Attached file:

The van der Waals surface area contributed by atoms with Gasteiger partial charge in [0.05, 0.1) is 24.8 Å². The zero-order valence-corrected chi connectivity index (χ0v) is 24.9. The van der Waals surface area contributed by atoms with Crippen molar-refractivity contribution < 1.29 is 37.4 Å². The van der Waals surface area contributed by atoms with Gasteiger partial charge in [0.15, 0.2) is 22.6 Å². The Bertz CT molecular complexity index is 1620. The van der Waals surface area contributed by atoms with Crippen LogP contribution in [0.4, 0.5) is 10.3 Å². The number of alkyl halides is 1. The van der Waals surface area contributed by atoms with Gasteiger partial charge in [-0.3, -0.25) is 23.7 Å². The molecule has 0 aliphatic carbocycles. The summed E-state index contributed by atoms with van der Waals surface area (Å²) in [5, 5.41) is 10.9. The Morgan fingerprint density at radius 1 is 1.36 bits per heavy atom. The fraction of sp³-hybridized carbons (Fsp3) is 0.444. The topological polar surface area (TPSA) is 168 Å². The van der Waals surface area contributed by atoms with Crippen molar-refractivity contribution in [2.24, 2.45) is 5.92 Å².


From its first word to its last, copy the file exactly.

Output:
The van der Waals surface area contributed by atoms with Gasteiger partial charge in [0.05, 0.1) is 24.8 Å². The zero-order valence-corrected chi connectivity index (χ0v) is 24.9. The van der Waals surface area contributed by atoms with Crippen molar-refractivity contribution < 1.29 is 37.4 Å². The van der Waals surface area contributed by atoms with Gasteiger partial charge in [0.15, 0.2) is 22.6 Å². The Bertz CT molecular complexity index is 1620. The van der Waals surface area contributed by atoms with Crippen LogP contribution in [0.4, 0.5) is 10.3 Å². The number of alkyl halides is 1. The van der Waals surface area contributed by atoms with Gasteiger partial charge in [-0.3, -0.25) is 23.7 Å². The molecule has 0 aliphatic carbocycles. The summed E-state index contributed by atoms with van der Waals surface area (Å²) in [5, 5.41) is 10.9. The Morgan fingerprint density at radius 1 is 1.36 bits per heavy atom. The fraction of sp³-hybridized carbons (Fsp3) is 0.444. The topological polar surface area (TPSA) is 168 Å². The van der Waals surface area contributed by atoms with Crippen molar-refractivity contribution in [2.24, 2.45) is 5.92 Å².